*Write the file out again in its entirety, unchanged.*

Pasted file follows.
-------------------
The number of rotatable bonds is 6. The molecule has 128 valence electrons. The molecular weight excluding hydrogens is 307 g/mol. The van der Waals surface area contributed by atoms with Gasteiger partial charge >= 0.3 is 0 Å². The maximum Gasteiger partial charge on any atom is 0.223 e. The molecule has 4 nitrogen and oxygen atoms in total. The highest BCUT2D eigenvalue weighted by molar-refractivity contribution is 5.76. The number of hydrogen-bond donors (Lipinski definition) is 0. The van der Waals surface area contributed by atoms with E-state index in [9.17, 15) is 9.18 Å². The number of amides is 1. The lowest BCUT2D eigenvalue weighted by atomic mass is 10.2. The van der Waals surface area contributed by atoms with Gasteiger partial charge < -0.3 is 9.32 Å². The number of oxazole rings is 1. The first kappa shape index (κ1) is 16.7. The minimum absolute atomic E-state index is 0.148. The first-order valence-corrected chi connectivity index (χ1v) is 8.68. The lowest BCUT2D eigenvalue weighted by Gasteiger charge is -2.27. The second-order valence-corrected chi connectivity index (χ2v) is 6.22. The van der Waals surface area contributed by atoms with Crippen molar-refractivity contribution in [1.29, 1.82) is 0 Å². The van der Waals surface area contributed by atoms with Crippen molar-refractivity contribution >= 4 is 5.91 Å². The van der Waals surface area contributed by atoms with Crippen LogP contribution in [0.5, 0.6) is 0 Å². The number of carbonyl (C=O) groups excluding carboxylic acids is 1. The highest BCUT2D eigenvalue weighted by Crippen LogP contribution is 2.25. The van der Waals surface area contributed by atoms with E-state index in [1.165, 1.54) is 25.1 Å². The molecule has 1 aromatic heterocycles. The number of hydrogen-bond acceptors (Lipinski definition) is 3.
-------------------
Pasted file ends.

The number of rotatable bonds is 6. The molecule has 128 valence electrons. The molecular weight excluding hydrogens is 307 g/mol. The van der Waals surface area contributed by atoms with Gasteiger partial charge >= 0.3 is 0 Å². The maximum Gasteiger partial charge on any atom is 0.223 e. The molecule has 4 nitrogen and oxygen atoms in total. The highest BCUT2D eigenvalue weighted by molar-refractivity contribution is 5.76. The number of hydrogen-bond donors (Lipinski definition) is 0. The van der Waals surface area contributed by atoms with E-state index in [9.17, 15) is 9.18 Å². The number of amides is 1. The lowest BCUT2D eigenvalue weighted by atomic mass is 10.2. The van der Waals surface area contributed by atoms with Gasteiger partial charge < -0.3 is 9.32 Å². The number of oxazole rings is 1. The first kappa shape index (κ1) is 16.7. The minimum absolute atomic E-state index is 0.148. The first-order valence-corrected chi connectivity index (χ1v) is 8.68. The lowest BCUT2D eigenvalue weighted by Gasteiger charge is -2.27. The second-order valence-corrected chi connectivity index (χ2v) is 6.22. The van der Waals surface area contributed by atoms with Crippen molar-refractivity contribution in [1.29, 1.82) is 0 Å². The van der Waals surface area contributed by atoms with Crippen molar-refractivity contribution >= 4 is 5.91 Å². The van der Waals surface area contributed by atoms with Crippen LogP contribution in [0.5, 0.6) is 0 Å². The number of carbonyl (C=O) groups excluding carboxylic acids is 1. The highest BCUT2D eigenvalue weighted by Crippen LogP contribution is 2.25. The van der Waals surface area contributed by atoms with E-state index in [1.165, 1.54) is 25.1 Å². The molecule has 1 aromatic heterocycles. The number of hydrogen-bond acceptors (Lipinski definition) is 3.